CO2 laser on materials thicker than a ¼ in. The majority of our work is
10 gauge and thinner so the increased speeds have been fantastic.”
quality of cut on aluminum has been higher on the fiber,” said Steer.
“Our utility bills have also been lower, and our consumable costs have
dropped. Other than the nozzles, there’s not much that needs to be
changed out on the fiber lasers. You don’t have to worry about the
alignment of mirrors, and you don’t have the extra laser gases or
There are also advantages in design parameters. Because they are able to get finer cuts on the fiber laser, the Hawk team has been able to be more creative with some of their designs. For instance, some garbage receptacles being cut during our visit to the shop floor were being designed to click and bolt together like a Meccano set. Cutting with a CO2 probably would have required the job be finished with a more time-consuming weld.
Mullin also noted that the difference in the controls was negligible.
“Press brake controls have changed much more than laser controls,” Mullin explained. “Programming is where we saw the most difference because we switched from Bystronic’s version 6 to version 7. That was completely different. In version 7, Bystronic has partnered with SolidWorks for their design software, and if you design using that software, it offers a direct interchange with their BySoft proprietary software. We don’t use that because we prefer to use Autodesk®’s Inventer™ because it works better for programming sheet metal parts. Because of this, importing takes longer, but the programming of the part takes less time.”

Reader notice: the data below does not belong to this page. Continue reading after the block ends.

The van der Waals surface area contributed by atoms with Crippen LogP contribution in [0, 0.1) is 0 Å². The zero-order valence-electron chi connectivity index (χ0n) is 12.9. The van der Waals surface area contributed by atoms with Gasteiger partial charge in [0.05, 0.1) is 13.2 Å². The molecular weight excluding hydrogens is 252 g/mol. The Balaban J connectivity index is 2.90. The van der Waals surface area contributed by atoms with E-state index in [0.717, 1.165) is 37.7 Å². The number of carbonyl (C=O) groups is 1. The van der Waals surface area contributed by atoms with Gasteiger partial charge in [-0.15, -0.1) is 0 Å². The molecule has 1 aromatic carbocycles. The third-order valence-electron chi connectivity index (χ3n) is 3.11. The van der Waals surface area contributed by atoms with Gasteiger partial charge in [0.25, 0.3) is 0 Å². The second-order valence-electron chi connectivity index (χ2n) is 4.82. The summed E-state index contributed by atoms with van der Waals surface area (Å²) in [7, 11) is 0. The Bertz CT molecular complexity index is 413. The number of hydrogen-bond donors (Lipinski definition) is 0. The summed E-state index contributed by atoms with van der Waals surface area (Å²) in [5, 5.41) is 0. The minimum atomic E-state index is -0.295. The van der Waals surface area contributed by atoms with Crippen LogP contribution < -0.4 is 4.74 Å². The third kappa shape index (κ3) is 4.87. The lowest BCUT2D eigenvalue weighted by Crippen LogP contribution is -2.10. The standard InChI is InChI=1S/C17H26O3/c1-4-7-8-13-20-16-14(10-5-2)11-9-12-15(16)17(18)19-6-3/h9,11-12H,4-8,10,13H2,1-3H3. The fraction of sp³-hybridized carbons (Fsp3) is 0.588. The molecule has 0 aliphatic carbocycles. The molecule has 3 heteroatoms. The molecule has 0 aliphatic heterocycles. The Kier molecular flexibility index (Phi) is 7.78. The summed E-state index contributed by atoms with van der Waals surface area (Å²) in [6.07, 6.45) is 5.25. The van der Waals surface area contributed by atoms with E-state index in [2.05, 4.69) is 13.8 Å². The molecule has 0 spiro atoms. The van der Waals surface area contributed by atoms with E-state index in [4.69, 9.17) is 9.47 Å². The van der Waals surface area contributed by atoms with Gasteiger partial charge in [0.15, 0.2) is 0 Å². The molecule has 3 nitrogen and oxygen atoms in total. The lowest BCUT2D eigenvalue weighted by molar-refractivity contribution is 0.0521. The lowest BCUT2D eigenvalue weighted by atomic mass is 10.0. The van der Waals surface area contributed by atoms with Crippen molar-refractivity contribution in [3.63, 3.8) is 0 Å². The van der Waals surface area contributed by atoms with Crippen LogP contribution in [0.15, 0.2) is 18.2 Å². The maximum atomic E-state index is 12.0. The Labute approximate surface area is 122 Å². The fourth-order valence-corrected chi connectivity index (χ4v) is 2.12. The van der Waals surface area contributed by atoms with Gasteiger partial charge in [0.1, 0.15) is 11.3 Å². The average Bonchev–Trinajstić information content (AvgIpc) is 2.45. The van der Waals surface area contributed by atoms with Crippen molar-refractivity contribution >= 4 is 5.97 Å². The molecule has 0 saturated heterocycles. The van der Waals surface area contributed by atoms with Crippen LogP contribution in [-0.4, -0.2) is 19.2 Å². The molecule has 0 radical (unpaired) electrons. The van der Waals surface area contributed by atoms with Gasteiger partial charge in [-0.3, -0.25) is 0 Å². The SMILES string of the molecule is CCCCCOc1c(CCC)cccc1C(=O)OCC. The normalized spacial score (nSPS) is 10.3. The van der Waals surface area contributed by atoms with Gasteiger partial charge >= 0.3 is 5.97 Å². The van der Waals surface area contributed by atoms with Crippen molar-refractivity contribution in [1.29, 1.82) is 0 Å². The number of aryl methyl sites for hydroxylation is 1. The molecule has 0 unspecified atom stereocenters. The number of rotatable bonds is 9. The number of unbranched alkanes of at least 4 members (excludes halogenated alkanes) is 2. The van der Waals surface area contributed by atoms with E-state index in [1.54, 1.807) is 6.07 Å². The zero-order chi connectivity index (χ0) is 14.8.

Like many custom shops, Hawk can’t take complete advantage of all the nesting capabilities of newer fiber laser controls. For instance, some shops will run a sheet only if they’ve got 80 per cent utilization of it. As Mullin noted, that’s just not realistic for Hawk’s diverse custom work. Sometimes the laser will run full sheets for a day or more, but just as often it is running parts for short-run projects.
“To increase our turnaround, we run whatever we can on a given sheet at a given time,” Mullin said. “And we will always nest into the smallest sheet that we can. The judgment of what we use and when is in the hands of our laser operator. Once a week he does an inventory so that he is aware of exactly what is available to him.”